Nintendo will attend the GDC 2014 (Game Developers Conference) next week, and the company plans on showcasing its support for indie developers. At the event, Nintendo will showcase a few things. Firstly, the company will demonstrate how the Nintendo Web Framework (NWF) was used to create a demo featuring characters from the Mario vs. Donkey Kong series. Nintendo states that:

“The game demo shows how developers can create great experiences using NWF, and that the user-friendly, full-featured tool expands access to developing Wii U games to as many people as possible.”

Nintendo of America’s manager of Business and Development, Dan Adelman, will hold a session at the Unity booth on March 20. He will explain the process of how developers can bring their games to the eShop. Speaking of Unity, Nintendo discussed its relationship with Unity today in the company’s announcement. For those who are unaware of Nintendo’s relationship with Unity, this relationship allows for for authorized Wii U developers to acquire a license for developing games on the console with Unity Pro, for free. Vice president of Licensing for Nintendo of America, Steve Singer, gave the following statement:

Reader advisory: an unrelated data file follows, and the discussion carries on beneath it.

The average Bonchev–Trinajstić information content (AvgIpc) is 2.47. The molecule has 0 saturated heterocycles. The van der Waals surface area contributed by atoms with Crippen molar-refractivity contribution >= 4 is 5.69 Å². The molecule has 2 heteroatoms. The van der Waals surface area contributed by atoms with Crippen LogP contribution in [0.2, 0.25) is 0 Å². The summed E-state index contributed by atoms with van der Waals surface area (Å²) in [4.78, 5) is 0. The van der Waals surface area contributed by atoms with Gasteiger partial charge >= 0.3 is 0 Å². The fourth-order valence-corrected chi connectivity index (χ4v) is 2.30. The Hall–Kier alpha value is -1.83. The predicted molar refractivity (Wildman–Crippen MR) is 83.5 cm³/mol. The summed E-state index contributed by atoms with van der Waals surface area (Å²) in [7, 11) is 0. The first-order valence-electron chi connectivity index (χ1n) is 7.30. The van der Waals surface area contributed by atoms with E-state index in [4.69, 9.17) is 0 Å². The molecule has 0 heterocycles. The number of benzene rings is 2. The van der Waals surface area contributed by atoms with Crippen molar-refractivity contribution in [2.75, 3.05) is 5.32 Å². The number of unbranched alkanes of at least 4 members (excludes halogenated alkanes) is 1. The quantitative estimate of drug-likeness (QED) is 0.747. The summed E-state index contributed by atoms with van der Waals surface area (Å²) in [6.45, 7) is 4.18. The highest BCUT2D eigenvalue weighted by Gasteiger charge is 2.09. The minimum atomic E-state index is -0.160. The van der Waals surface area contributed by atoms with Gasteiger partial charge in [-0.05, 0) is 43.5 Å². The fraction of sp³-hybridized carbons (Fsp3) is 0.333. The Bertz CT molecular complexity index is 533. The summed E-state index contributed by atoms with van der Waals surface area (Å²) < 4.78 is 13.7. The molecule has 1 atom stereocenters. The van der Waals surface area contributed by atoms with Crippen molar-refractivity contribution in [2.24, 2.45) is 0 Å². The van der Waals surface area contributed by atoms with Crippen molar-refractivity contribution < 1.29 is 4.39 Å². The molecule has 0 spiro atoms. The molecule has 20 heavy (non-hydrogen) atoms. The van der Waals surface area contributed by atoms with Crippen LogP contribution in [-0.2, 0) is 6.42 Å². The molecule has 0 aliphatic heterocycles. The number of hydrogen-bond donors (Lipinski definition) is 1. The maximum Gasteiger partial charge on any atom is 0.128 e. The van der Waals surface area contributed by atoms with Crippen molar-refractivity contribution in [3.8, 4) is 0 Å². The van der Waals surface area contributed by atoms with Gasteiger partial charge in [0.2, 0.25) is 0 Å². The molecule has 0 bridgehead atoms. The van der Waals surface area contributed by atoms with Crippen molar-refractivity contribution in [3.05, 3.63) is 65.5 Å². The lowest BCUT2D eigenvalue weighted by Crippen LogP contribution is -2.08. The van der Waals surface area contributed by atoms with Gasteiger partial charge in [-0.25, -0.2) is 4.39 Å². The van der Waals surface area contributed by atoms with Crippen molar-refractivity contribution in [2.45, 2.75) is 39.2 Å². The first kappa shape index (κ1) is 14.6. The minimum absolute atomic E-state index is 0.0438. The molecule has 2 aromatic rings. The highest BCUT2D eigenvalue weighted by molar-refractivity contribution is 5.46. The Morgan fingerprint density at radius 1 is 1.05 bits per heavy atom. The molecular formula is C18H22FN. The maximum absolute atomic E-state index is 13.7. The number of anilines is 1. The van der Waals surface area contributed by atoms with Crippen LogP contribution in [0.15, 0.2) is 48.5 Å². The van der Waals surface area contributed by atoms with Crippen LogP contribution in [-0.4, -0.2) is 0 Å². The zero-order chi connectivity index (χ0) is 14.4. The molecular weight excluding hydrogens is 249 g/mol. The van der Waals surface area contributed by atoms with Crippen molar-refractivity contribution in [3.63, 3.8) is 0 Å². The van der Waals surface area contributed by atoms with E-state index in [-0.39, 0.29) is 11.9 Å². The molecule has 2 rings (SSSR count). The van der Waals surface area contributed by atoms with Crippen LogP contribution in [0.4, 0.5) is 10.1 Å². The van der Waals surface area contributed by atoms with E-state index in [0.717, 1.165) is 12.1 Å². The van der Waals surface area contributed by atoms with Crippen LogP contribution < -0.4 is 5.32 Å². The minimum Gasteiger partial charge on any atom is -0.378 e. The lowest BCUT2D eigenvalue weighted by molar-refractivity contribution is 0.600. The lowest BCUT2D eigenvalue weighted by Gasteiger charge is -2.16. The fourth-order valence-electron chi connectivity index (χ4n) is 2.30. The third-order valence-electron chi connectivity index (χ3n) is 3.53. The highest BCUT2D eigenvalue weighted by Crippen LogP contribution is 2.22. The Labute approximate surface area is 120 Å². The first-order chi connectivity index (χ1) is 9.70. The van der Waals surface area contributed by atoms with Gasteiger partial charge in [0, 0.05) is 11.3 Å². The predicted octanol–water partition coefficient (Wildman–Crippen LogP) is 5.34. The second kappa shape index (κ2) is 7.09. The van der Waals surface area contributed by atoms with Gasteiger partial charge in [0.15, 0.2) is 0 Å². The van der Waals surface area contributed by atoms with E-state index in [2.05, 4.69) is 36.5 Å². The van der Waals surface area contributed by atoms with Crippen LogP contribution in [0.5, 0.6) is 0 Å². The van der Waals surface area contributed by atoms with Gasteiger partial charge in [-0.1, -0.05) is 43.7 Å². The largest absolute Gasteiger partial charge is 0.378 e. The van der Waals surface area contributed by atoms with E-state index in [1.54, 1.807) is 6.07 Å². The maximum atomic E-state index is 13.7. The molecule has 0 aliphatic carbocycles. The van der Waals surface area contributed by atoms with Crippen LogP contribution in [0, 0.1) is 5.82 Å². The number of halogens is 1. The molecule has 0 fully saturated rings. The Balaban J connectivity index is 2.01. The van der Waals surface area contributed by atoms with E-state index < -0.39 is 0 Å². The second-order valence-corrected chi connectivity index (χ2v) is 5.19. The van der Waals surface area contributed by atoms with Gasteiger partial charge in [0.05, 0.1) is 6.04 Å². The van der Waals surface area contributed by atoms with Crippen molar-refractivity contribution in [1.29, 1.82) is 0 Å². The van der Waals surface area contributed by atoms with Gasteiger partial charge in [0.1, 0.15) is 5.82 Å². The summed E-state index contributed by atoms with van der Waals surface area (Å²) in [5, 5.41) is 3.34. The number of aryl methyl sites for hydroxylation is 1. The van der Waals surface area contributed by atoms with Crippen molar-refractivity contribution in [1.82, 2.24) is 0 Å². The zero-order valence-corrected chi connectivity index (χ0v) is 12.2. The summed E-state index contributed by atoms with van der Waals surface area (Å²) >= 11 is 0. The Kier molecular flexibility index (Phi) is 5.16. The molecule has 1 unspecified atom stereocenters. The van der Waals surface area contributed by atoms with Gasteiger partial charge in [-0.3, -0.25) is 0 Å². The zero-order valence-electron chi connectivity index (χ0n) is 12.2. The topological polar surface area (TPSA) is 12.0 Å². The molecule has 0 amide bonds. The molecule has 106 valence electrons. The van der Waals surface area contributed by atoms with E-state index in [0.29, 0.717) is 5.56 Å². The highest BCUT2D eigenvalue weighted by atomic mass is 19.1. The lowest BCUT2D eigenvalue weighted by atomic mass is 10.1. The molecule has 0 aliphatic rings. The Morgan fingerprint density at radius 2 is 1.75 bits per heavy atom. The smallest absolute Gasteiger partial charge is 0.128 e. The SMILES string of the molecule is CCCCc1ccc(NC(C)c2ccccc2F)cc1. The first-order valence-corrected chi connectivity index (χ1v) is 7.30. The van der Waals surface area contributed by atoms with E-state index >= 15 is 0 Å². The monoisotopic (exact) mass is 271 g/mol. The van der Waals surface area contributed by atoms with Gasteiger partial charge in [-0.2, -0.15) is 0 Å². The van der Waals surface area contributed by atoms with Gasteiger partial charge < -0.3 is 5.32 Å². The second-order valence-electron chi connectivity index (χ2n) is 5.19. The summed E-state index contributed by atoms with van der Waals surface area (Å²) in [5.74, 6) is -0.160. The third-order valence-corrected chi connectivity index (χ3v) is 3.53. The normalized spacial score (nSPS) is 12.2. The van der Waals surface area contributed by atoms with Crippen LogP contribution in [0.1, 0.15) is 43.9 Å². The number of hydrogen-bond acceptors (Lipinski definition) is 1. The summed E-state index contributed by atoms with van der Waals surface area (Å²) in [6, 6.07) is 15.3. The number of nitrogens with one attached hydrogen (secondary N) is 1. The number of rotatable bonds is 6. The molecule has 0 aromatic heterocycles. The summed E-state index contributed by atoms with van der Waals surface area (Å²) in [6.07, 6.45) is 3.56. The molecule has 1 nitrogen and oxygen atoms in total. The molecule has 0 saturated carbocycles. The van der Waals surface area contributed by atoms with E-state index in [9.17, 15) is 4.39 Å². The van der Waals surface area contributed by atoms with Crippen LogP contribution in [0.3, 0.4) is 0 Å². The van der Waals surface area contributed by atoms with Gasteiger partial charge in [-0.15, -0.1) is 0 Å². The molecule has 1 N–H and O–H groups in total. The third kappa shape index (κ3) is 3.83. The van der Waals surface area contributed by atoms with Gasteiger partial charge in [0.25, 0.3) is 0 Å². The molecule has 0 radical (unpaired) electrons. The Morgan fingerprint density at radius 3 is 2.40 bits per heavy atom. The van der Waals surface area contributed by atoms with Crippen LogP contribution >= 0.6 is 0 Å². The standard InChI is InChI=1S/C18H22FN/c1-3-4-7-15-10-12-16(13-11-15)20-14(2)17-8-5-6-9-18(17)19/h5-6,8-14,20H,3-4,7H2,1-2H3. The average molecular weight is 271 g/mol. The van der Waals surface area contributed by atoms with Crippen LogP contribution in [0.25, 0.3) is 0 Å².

“We want to demonstrate to developers how easy it is for them to bring their creative ideas to Nintendo systems. Nintendo offers wide-ranging support for indie developers, whether they want to use NWF, Unity or their own proprietary code.”

Finally, those who attend Nintendo’s booth at GDC will be able to try out the following titles, all of which were made with Unity:

  • Armillo
  • Ballpoint Universe: Infinite
  • Cubemen 2
  • Ittle Dew
  • Monkey Pirates
  • Nihilumbra
  • Stick It to the Man
  • Teslagrad
  • Wooden Sen’SeY

It’s good to see that Nintendo is standing by indie developers, and that Nintendo is focused on allowing the Wii U to be a platform where indie developers can create unique experiences for. Nintendo’s backing should help in convincing a lot of other indie developers to make games for the console, and it should be exciting to see where both Nintendo and independent developers take this.